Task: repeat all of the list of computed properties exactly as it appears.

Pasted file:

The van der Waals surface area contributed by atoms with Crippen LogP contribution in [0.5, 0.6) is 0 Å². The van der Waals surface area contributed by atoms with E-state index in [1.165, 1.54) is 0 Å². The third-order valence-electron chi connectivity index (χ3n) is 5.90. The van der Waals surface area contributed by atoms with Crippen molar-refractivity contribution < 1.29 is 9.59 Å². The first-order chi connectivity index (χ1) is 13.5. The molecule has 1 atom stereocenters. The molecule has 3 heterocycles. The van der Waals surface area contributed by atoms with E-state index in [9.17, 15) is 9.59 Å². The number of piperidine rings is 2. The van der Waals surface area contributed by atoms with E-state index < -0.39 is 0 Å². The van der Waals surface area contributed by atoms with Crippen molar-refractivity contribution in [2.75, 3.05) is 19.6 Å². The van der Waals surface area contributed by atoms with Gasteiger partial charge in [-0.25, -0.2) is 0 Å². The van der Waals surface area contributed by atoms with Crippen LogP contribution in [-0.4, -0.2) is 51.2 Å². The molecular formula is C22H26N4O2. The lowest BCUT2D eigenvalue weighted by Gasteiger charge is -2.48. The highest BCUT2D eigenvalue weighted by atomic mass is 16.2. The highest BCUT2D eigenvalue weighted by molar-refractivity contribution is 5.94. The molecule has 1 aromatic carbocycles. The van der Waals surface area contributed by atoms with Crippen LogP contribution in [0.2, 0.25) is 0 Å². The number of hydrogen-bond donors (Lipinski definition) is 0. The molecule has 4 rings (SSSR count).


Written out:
The van der Waals surface area contributed by atoms with Crippen LogP contribution in [0.5, 0.6) is 0 Å². The van der Waals surface area contributed by atoms with E-state index in [1.165, 1.54) is 0 Å². The third-order valence-electron chi connectivity index (χ3n) is 5.90. The van der Waals surface area contributed by atoms with Crippen molar-refractivity contribution < 1.29 is 9.59 Å². The first-order chi connectivity index (χ1) is 13.5. The molecule has 1 atom stereocenters. The molecule has 3 heterocycles. The van der Waals surface area contributed by atoms with E-state index in [9.17, 15) is 9.59 Å². The number of piperidine rings is 2. The van der Waals surface area contributed by atoms with E-state index < -0.39 is 0 Å². The van der Waals surface area contributed by atoms with Crippen molar-refractivity contribution in [2.75, 3.05) is 19.6 Å². The van der Waals surface area contributed by atoms with Gasteiger partial charge in [-0.25, -0.2) is 0 Å². The van der Waals surface area contributed by atoms with Crippen LogP contribution in [-0.4, -0.2) is 51.2 Å². The molecular formula is C22H26N4O2. The lowest BCUT2D eigenvalue weighted by Gasteiger charge is -2.48. The highest BCUT2D eigenvalue weighted by atomic mass is 16.2. The highest BCUT2D eigenvalue weighted by molar-refractivity contribution is 5.94. The molecule has 1 aromatic carbocycles. The van der Waals surface area contributed by atoms with Crippen LogP contribution in [0.2, 0.25) is 0 Å². The number of hydrogen-bond donors (Lipinski definition) is 0. The molecule has 4 rings (SSSR count).